Pine Springs Canyon had some of Texas most varied weather, hot in the summer, calm and mild autumn weather, and cool to cold weather in the winter and early spring. Higher up in the Guadalupe Mountains there would be snow storms, freezing rain, or fog in the winter and sometimes found its way to the canyon. Early spring included high winds during winter through spring while late summer monsoons produced thunderstorms with cool nights even in summer.

“We’re going west. How far will we go?” Miguel asked after nearly an hour of driving.

“Not as far as Juarez, at least not this time. There’s a couple dozen ranches out this way and some small towns. We’ll check ‘em out. If they’re deserted, we take what we can use.”

“If people still there?”

“Try to get a feel for the kind of people they are. Maybe even establish some way of contacting them.  We’ve got the short wave radio.”

“Señorita Cassie wants the medicamentos.”

“I know. She was animate about getting the meds. We can go into Dell City. There’s a pharmacy and a few small stores. The town is small but maybe we can find some of the things we need. There’s a veterinary office that might have some of what she wants. Until we know a little more about what’s going on, I don’t want to go into Juarez. It’ll be too dangerous.”

The road widened and the first ranch came into view. Randy slowed the pickup and the truck behind him slowed enough to drop back at least fifty yards.

“What do you think?” Randy asked as he studied the buildings in the distance.

“The gate is closed. I think the people is still there. Look at the windmill in back. Someone has hung clothes on the line.”

“I think you’re right.” Randy answered. “Well leave a note on the gate and move on.”

They approached another ranch with a herd of goats wandering a front pasture. A cattle guard kept the animals from the roadway. An old man gave a careless wave from the corner of the fence. A rifle rested in the crook of his arm. Miguel pointed out two more men hidden a dozen feet away.

Randy stopped the truck. He opened the door and stepped out on the running board. He leaned over the cab of the truck.

“Hi there.” Randy called over the hood of the truck. “Name’s Randy Matherson, Mr. Goodman.”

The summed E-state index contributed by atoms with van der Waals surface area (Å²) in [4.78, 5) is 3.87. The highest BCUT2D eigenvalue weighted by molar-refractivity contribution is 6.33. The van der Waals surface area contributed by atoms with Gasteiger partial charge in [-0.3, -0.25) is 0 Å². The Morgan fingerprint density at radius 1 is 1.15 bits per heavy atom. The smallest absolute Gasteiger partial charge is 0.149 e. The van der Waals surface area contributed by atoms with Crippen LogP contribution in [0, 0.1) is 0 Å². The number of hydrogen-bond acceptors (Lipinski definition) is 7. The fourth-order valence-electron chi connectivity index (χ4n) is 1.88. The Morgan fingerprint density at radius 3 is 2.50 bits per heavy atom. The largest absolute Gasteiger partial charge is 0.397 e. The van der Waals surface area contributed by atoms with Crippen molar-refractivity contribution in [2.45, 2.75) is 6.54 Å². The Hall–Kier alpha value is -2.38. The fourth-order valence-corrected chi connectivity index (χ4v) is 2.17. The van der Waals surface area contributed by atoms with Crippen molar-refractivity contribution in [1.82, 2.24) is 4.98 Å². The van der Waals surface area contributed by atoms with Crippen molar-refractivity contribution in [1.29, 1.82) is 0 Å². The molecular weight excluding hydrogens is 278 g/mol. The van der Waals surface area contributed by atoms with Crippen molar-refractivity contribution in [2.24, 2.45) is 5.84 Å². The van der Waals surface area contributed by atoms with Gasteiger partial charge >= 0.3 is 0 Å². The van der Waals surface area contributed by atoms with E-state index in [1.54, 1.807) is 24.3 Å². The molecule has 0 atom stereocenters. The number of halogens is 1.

“I ‘member you, young fella.” The old man called out.

“How’re you doing, Mr. Goodman?”

“Good ‘nough.” The man answered. “You folks going far?”

Randy shrugged. “Maybe as far as Juarez, I don’t know. We’re just scouting around to see how folks are faring. Maybe pick up supplies if we can.”

“Best stay outta that cesspool, young fella.” The old man stepped a booted foot to the bottom rail of the fencing. His companions approached from their hiding places.

“Did the infection spread that far already?” Randy’s faced mirrored his shocked.

“Is that what you’re calling it?” One of the younger men asked. “An infection? That shit’s bad. Made people bat-shit crazy. Fucker’s from the city are eating people.”

“Ain’t like no infection I ever seen before.” The second man added.

“My boys barely made it out Juarez with their families.” Mr. Goodman added. “We’re building a gate for the cattle guard, here. From what I hear, those fucks attacked a ranch on the other side of Dell. Folks killed ‘em, but it was ugly. They had to take down men, women, children, young and old alike.”

“We ain’t got much here, but we plan on protecting all sixteen acres.” The older of the two young men announced. Got no choice. This is all we got.”

“It’s going to be hard to protect you’re livestock when the infected come down this road.” Randy paused for a moment then continued. “Mr. Goodman, if I offered an alternative, would you consider leaving the ranch?”

“Don’t know why you’d do that.” Mr. Goodman responded and spit a glob of tobacco to the ground.

Randy grinned. “For one thing, we’re looking for livestock. You’ve got livestock. We need good people. I know you’re a good man, figure you’re sons learned to be the same.”

Mr. Goodman laughed. “Well, can’t fault your logic. I know you and that Army General been fixin’ up that big place in Pine Springs Canyon. You got room for a dozen people?”

Randy laughed. “We got plenty of room for you folks and your livestock. There’s plenty of work and we have kids so we’re planning on having a school.”

Mr. Goodman looked at each of the young men standing at his sides. Finally, he turned back to Randy. “You boys do your lookin’ around then head back this way and we’ll have an answer for you. We gotta talk about it with the family. If we take you up on this offer, we got trucks and a trailer for the livestock.”

“Well, I hope you decide to join us.” Randy answered. “It might be a day or two.”

“No problem.” One of the young men answered.

“If you decide to go and we don’t make it back in two day take off and head up there without us.  Stop at the cattle guard and blow your horn.”

The old man waved as Randy settled back on the driver’s seat of the truck and cranked the pickup engine. He slipped the truck in gear and steered the truck back onto the blacktop.

“You think they’ll come, Señor Randy?” Miguel asked.

Randy shrugged. “Who knows? The place is almost sitting on the road. No cover, no natural protection. They’re an easy target for the infected and criminals that comes along. Not good the way I see it.”

“Sí.” Miguel answered.